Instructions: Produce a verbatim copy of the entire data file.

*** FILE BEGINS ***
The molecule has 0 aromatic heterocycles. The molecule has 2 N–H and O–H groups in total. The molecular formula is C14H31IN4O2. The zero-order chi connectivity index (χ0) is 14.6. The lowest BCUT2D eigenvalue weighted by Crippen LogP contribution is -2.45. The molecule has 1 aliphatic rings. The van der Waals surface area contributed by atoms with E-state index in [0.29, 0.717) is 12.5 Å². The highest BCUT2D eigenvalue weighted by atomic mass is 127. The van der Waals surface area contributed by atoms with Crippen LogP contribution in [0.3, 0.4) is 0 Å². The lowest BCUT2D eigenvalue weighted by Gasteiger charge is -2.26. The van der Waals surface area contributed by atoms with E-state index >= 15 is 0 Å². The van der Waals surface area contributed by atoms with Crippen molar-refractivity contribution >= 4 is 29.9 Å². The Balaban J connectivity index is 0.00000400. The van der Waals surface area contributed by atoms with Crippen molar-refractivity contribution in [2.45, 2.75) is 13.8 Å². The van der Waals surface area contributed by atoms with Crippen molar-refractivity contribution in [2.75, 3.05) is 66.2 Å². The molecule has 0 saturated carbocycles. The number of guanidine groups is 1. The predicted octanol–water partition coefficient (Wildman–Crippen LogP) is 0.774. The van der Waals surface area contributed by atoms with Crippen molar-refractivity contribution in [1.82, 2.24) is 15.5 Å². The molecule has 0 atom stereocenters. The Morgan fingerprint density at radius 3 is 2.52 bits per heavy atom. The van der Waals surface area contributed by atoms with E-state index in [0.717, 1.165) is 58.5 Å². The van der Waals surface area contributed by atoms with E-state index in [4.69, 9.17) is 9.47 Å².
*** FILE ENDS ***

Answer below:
The molecule has 0 aromatic heterocycles. The molecule has 2 N–H and O–H groups in total. The molecular formula is C14H31IN4O2. The zero-order chi connectivity index (χ0) is 14.6. The lowest BCUT2D eigenvalue weighted by Crippen LogP contribution is -2.45. The molecule has 1 aliphatic rings. The van der Waals surface area contributed by atoms with E-state index in [0.29, 0.717) is 12.5 Å². The highest BCUT2D eigenvalue weighted by atomic mass is 127. The van der Waals surface area contributed by atoms with Crippen LogP contribution in [0.3, 0.4) is 0 Å². The lowest BCUT2D eigenvalue weighted by Gasteiger charge is -2.26. The van der Waals surface area contributed by atoms with E-state index >= 15 is 0 Å². The van der Waals surface area contributed by atoms with Crippen molar-refractivity contribution >= 4 is 29.9 Å². The Balaban J connectivity index is 0.00000400. The van der Waals surface area contributed by atoms with Crippen molar-refractivity contribution in [2.45, 2.75) is 13.8 Å². The van der Waals surface area contributed by atoms with Crippen molar-refractivity contribution in [2.75, 3.05) is 66.2 Å². The molecule has 0 saturated carbocycles. The number of guanidine groups is 1. The predicted octanol–water partition coefficient (Wildman–Crippen LogP) is 0.774. The van der Waals surface area contributed by atoms with Crippen molar-refractivity contribution in [1.82, 2.24) is 15.5 Å². The molecule has 0 atom stereocenters. The Morgan fingerprint density at radius 3 is 2.52 bits per heavy atom. The van der Waals surface area contributed by atoms with E-state index in [0.717, 1.165) is 58.5 Å². The van der Waals surface area contributed by atoms with E-state index in [4.69, 9.17) is 9.47 Å².